In December 1989, Romania was shaken by 10 days of protests that led to the fall of Europe's last communist dictatorship.
The protests started in Timisoara in the west of the country and spread to Bucharest, causing leader Nicolae Ceausescu to flee on December 22.
Ceausescu was executed on December 25 with his wife Elena. More than 1,000 people died in the crackdown on protesters before and after Ceausescu's death.
Five witnesses share their memories with AFP.
- The pastor -
Laszlo Tokes, a Reformed Church pastor, is often described as the one who sparked the revolution when his threatened expulsion for criticising the Ceausescu regime first brought people into the streets.
"I couldn't imagine that on December 15, people would respond to my call... and that they would come to my church to express their solidarity.
"Our life was on the line. We were in a desperate situation. There was no alternative other than Ceausescu's fall, but that seemed unlikely. December 22 was a miracle."
Today the 67-year-old ex-parliamentarian from the Hungarian minority is still pastor in Oradea in the north-east.
- The politician -
Son of a communist activist, Petre Roman was a university professor in Bucharest when the protests began. He went on to become Romania's first prime minister after the revolution.
"For me, the most dramatic moment of the revolution involved the barricade erected on University Square. Without the barricade made of chairs, tables and other things we found in the street, the outcome (of the regime falling) wouldn't have been so fast.
"The barricade allowed us to resist until almost midnight, when they (Ceausescu's forces) started to shoot in our direction from all over the square. From 81 people, 39 were slaughtered."
"On 22 December I was one of the first to enter the central committee of the Communist Party after Ceausescu fled."
The National Salvation Front (NSF) named Roman, now 73, prime minister on December 26, a post he held until October 1991.
- The dissident -
Radu Filipescu, an anti-communist dissident, protested in downtown Bucharest on December 21.
"The next morning, when I returned to work, a man came down from the car that used to follow me every day to 'invite' me to the headquarters of the Securitate (the secret police). There were already two other men held for distributing leaflets.
"A few hours later, a guard opened the door and told us: 'You are free'. Back on the streets I learned that Ceausescu had fled in a helicopter."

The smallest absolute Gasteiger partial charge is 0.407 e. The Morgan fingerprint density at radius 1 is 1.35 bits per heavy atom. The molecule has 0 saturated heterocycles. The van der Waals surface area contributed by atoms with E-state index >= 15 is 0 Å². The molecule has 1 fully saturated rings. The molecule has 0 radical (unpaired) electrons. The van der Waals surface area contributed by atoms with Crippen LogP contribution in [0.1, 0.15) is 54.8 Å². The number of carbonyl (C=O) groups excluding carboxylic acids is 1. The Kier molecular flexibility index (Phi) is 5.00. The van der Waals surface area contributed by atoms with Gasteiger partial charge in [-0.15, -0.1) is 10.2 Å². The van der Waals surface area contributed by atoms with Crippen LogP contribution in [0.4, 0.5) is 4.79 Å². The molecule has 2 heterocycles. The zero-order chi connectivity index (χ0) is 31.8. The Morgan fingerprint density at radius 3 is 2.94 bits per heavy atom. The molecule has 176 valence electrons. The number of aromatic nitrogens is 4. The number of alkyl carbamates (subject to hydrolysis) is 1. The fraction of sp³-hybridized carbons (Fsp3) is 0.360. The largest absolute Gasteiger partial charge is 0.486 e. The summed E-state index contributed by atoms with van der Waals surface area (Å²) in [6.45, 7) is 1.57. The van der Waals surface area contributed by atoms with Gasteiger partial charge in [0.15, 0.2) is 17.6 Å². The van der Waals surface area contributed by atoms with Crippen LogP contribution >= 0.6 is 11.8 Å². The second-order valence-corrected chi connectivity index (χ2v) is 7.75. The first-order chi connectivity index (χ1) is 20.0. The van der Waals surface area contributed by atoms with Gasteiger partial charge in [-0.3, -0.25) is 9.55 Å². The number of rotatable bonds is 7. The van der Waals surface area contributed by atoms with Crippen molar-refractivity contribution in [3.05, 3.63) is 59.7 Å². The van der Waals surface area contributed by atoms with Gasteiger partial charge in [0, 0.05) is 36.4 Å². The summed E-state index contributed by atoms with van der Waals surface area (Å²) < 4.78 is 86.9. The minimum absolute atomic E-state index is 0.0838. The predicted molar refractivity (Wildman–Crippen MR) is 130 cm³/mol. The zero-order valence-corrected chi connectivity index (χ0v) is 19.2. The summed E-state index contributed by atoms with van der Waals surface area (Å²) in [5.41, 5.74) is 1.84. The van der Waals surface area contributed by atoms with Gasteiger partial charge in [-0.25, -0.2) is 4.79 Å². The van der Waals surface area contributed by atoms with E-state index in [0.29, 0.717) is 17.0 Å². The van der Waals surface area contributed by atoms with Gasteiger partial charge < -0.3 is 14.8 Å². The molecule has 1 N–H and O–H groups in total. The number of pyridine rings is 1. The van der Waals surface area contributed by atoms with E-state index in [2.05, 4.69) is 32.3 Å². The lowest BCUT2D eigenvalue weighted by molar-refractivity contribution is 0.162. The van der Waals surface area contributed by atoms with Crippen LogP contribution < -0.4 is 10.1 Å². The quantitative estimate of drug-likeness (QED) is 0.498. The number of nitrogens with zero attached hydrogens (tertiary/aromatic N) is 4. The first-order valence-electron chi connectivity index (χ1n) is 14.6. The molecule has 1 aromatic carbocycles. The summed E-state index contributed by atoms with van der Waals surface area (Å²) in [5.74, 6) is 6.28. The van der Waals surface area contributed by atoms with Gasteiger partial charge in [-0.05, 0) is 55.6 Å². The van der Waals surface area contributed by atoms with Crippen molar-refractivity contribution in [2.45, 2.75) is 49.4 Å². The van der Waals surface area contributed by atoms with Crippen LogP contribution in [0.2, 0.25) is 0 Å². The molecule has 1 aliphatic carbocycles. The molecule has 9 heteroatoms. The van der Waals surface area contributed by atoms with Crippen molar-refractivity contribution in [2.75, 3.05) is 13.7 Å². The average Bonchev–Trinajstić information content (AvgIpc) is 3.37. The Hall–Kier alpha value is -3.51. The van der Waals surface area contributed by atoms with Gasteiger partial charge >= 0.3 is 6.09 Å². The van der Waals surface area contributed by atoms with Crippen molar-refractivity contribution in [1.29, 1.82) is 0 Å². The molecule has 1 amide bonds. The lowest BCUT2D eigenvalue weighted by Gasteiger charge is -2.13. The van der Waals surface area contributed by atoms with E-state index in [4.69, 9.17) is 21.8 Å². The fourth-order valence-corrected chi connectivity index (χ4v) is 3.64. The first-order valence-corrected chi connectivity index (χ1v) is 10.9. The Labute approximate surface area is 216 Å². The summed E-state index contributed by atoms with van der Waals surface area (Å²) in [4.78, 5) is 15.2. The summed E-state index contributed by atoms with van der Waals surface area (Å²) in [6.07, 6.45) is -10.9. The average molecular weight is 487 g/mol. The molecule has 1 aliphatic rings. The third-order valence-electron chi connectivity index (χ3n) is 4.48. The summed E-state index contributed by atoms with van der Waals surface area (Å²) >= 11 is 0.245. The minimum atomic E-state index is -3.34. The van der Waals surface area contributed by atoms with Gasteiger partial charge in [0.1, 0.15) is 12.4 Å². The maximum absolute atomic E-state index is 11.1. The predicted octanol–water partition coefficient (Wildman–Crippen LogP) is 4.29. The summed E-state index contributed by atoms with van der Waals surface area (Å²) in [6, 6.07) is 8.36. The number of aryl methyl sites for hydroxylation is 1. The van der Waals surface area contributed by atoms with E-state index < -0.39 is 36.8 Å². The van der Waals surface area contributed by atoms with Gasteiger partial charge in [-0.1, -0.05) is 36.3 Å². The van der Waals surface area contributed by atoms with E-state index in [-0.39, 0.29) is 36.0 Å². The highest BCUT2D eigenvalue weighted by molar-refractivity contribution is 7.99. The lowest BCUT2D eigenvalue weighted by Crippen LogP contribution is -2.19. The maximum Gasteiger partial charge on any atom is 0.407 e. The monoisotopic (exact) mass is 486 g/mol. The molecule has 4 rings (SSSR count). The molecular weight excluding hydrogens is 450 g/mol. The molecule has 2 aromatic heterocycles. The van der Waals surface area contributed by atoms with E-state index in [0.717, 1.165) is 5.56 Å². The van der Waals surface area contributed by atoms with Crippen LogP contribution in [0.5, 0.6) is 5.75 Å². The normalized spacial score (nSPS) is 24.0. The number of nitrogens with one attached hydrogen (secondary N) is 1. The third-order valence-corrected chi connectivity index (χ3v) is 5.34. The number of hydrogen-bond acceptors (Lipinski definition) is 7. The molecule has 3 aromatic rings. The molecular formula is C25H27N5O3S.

The engineer, 63, set up his own company and secured a patent for devising a special kind of clip.
- The poet -
Writer and poet Ana Blandiana -- who had several of her works banned by the communist regime -- said downtown Bucharest looked "like a battlefield" late December 21.
"The next day I was out on the streets again, feeling hopeful in that atmosphere. Then someone started talking to the crowd with a loudspeaker, saying how we have been set free and from now on we'll be led by people of our own choosing. He presented a list on which I heard my name, which struck me as a bit strange and dented my enthusiasm."
"A few days later, Ion Iliescu (who took power after Ceausescu fled) announced, without consulting me, that I would be vice-president of the NSF. I refused despite their insistence. That's when I understood everything," that Iliescu wanted opponents of communism in the new leadership to gain legitimacy.
Blandiana, 77, has transformed a prison in Sighet in the north into a memorial to victims of communism, the only such memorial.
- The prosecutor -
Dan Voinea, a military prosecutor, asked for Ceausescu to receive the death penalty following what critics described as a mock trial.
"On December 22, I was sent to the central committee of the Communist Party which was under assault by protesters. I learned that Ceausescu had just been arrested in Targoviste (100 kilometres (60 miles) north of Bucharest) and I was told to go there to prepare the trial.
"I thought that some hearings would follow, that witnesses would testify, but it was explained to me that time was running out. I wrote the indictment and accused Ceausescu of 'crimes against humanity' -- punishable by death under the penal code -- because he gave the order to shoot protesters."
Ceausescu and his wife Elena were condemned and summarily executed on Christmas Day 1989.
"My feeling? I was relieved that we got rid of the dictator. I don't regret it. I'm sure that no other punishment would have been fair for a dictator like Ceausescu."
Now 69, Voinea has retired after 20 more years on the job after 1989.
A Romanian soldier with civilians in Bucharest, December 1989
Laszlo Tokes (l) with Hungarian Prime Minister Viktor Orban on Sunday